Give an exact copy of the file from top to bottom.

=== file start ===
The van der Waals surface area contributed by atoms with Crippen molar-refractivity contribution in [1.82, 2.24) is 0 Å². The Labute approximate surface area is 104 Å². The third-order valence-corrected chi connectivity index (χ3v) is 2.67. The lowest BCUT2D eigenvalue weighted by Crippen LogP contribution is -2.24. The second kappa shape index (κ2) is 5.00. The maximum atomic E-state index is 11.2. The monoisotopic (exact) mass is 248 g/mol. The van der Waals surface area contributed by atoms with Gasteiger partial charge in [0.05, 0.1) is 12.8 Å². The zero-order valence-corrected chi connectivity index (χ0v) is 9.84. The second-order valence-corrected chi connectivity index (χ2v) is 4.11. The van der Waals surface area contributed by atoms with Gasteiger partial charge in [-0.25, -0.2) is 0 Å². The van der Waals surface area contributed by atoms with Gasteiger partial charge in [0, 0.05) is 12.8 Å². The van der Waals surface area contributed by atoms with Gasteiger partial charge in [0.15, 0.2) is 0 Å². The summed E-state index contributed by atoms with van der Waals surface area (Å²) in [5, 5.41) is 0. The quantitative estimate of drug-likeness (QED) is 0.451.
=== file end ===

The van der Waals surface area contributed by atoms with Crippen molar-refractivity contribution in [1.82, 2.24) is 0 Å². The Labute approximate surface area is 104 Å². The third-order valence-corrected chi connectivity index (χ3v) is 2.67. The lowest BCUT2D eigenvalue weighted by Crippen LogP contribution is -2.24. The second kappa shape index (κ2) is 5.00. The maximum atomic E-state index is 11.2. The monoisotopic (exact) mass is 248 g/mol. The van der Waals surface area contributed by atoms with Gasteiger partial charge in [0.05, 0.1) is 12.8 Å². The zero-order valence-corrected chi connectivity index (χ0v) is 9.84. The second-order valence-corrected chi connectivity index (χ2v) is 4.11. The van der Waals surface area contributed by atoms with Gasteiger partial charge in [-0.25, -0.2) is 0 Å². The van der Waals surface area contributed by atoms with Gasteiger partial charge in [0, 0.05) is 12.8 Å². The van der Waals surface area contributed by atoms with Gasteiger partial charge in [0.15, 0.2) is 0 Å². The summed E-state index contributed by atoms with van der Waals surface area (Å²) in [5, 5.41) is 0. The quantitative estimate of drug-likeness (QED) is 0.451.